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I'm using Git to manage my two computers and my development. I'm trying to commit changes to GitHub and I'm getting the error.

Failed to push some refs to <repo>. To prevent you from losing history, non-fast-forward updates were rejected. Merge remote changes before pushing again.

What could be causing this and how can I fix this?


Pulling the repo returns the following:

*branch master->master (non-fast-forward) Already-up-to-date

Pushing still gives me the aforementioned error.

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See also Git non-fast-forward rejected. –  Cupcake May 18 '14 at 17:01

4 Answers 4

up vote 78 down vote accepted

GitHub has a nice section called "Dealing with “non-fast-forward” errors"

This error can be a bit overwhelming at first, do not fear.
Simply put, git cannot make the change on the remote without losing commits, so it refuses the push.
Usually this is caused by another user pushing to the same branch. You can remedy this by fetching and merging the remote branch, or using pull to perform both at once.

In other cases this error is a result of destructive changes made locally by using commands like git commit --amend or git rebase.
While you can override the remote by adding --force to the push command, you should only do so if you are absolutely certain this is what you want to do.
Force-pushes can cause issues for other users that have fetched the remote branch, and is considered bad practice. When in doubt, don’t force-push.

Git cannot make changes on the remote like a fast-forward merge, which a Visual Git Reference illustrates like:

alt text

This is not exactly your case, but helps to see what "fast-forward" is (where the HEAD of a branch is simply moved to a new more recent commit).

The "branch master->master (non-fast-forward) Already-up-to-date" is usually for local branches which don't track their remote counter-part.
See for instance this SO question "git pull says up-to-date but git push rejects non-fast forward".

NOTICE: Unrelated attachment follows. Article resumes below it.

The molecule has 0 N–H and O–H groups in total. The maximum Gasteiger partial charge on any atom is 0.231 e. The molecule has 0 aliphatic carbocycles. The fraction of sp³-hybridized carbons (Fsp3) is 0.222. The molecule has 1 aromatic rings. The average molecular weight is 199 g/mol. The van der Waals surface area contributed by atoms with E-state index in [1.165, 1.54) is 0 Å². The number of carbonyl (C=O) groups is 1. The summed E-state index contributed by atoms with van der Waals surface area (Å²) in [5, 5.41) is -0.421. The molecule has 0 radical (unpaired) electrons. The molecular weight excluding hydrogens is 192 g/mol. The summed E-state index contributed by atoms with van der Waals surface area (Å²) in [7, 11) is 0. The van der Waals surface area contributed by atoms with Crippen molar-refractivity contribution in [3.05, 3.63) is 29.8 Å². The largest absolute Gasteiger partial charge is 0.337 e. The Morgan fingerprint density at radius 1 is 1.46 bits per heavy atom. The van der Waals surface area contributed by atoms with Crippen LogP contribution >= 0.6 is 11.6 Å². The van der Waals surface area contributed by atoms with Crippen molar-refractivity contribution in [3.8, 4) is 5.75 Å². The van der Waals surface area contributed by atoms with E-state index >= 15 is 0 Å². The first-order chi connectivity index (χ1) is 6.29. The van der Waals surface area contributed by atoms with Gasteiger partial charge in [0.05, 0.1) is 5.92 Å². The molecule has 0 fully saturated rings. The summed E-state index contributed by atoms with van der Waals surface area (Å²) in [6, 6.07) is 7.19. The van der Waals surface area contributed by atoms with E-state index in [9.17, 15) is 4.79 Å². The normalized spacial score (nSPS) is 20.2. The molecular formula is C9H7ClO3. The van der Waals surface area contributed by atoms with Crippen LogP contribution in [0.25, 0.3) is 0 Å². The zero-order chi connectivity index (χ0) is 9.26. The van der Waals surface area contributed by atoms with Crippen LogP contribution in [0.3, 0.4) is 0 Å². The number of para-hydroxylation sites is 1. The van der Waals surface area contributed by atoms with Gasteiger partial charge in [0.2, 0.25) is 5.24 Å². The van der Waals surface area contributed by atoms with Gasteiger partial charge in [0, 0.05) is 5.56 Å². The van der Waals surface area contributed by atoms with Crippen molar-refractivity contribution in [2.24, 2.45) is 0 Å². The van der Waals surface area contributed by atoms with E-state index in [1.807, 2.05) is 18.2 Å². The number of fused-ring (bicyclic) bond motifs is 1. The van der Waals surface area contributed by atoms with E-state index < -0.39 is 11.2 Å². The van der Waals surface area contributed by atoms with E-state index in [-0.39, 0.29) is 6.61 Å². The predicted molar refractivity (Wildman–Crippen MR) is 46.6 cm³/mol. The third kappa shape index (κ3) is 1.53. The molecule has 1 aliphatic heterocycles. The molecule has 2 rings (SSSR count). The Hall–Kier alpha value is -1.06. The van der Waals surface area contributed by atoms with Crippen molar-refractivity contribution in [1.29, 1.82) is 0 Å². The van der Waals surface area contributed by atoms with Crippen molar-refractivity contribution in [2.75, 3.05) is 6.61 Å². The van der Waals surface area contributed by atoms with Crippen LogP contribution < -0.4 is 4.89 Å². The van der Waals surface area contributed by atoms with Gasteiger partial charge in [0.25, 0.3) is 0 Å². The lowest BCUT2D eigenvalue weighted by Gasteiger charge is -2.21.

Or the two branches are connected, but in disagremment with their respective history:
See "Never-ending GIT story - what am I doing wrong here?"

This means that you're subversion branch and your remote git master branch are not agreeing on something.
Some change was pushed/committed to one that is not in the other.
Fire up gitk --all, and it should give you a clue as to what went wrong - look for "forks" in the history.

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It means that there have been other commits pushed to the remote repository that differ from your commits. You can usually solve this with a

git pull

before you push

Ultimately, "fast-forward" means that the commits can be applied directly on top of the working tree without requiring a merge.

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This is what worked for me! I forgot I changed the readme.md on the repository site! –  fungku Sep 5 '13 at 16:54

I found this description of fast-forward to be the clearest.


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A fast-forward update is where the only changes one one side are after the most recent commit on the other side, so there doesn't need to be any merging. This is saying that you need to merge your changes before you can push.

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